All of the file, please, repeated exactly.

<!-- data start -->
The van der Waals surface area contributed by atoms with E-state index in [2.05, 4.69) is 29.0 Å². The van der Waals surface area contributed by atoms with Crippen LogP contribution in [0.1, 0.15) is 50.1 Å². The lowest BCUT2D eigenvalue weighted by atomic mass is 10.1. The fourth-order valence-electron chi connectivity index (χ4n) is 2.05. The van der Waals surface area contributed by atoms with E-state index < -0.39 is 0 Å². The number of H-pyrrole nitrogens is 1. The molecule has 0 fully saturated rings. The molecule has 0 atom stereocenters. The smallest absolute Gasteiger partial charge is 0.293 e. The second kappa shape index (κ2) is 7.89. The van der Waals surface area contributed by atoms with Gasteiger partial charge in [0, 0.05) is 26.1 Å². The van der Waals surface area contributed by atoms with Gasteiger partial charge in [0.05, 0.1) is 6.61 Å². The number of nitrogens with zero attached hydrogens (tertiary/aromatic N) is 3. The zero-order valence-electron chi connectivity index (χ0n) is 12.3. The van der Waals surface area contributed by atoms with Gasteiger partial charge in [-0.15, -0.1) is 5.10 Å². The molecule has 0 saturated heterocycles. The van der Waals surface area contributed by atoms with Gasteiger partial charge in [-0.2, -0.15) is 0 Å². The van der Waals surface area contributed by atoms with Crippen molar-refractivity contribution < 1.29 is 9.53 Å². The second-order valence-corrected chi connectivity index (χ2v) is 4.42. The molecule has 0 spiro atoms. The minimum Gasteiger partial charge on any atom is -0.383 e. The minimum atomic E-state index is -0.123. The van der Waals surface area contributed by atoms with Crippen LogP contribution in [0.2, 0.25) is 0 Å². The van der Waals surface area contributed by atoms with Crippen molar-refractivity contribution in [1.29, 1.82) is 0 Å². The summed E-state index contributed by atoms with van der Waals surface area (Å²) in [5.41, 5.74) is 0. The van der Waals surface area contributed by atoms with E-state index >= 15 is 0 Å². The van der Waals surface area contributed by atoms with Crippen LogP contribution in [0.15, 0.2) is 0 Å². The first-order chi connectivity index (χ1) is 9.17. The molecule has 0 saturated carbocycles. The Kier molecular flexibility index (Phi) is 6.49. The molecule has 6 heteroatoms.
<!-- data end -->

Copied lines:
The van der Waals surface area contributed by atoms with E-state index in [2.05, 4.69) is 29.0 Å². The van der Waals surface area contributed by atoms with Crippen LogP contribution in [0.1, 0.15) is 50.1 Å². The lowest BCUT2D eigenvalue weighted by atomic mass is 10.1. The fourth-order valence-electron chi connectivity index (χ4n) is 2.05. The van der Waals surface area contributed by atoms with E-state index < -0.39 is 0 Å². The number of H-pyrrole nitrogens is 1. The molecule has 0 fully saturated rings. The molecule has 0 atom stereocenters. The smallest absolute Gasteiger partial charge is 0.293 e. The second kappa shape index (κ2) is 7.89. The van der Waals surface area contributed by atoms with Gasteiger partial charge in [0, 0.05) is 26.1 Å². The van der Waals surface area contributed by atoms with Gasteiger partial charge in [0.05, 0.1) is 6.61 Å². The number of nitrogens with zero attached hydrogens (tertiary/aromatic N) is 3. The zero-order valence-electron chi connectivity index (χ0n) is 12.3. The van der Waals surface area contributed by atoms with Gasteiger partial charge in [-0.15, -0.1) is 5.10 Å². The molecule has 0 saturated heterocycles. The van der Waals surface area contributed by atoms with Gasteiger partial charge in [-0.2, -0.15) is 0 Å². The van der Waals surface area contributed by atoms with Crippen molar-refractivity contribution < 1.29 is 9.53 Å². The second-order valence-corrected chi connectivity index (χ2v) is 4.42. The molecule has 0 spiro atoms. The minimum Gasteiger partial charge on any atom is -0.383 e. The minimum atomic E-state index is -0.123. The van der Waals surface area contributed by atoms with Crippen LogP contribution in [0.2, 0.25) is 0 Å². The van der Waals surface area contributed by atoms with Crippen molar-refractivity contribution in [1.29, 1.82) is 0 Å². The summed E-state index contributed by atoms with van der Waals surface area (Å²) in [5.41, 5.74) is 0. The van der Waals surface area contributed by atoms with E-state index >= 15 is 0 Å². The van der Waals surface area contributed by atoms with Crippen LogP contribution in [0.15, 0.2) is 0 Å². The first-order chi connectivity index (χ1) is 9.17. The molecule has 0 saturated carbocycles. The Kier molecular flexibility index (Phi) is 6.49. The molecule has 6 heteroatoms.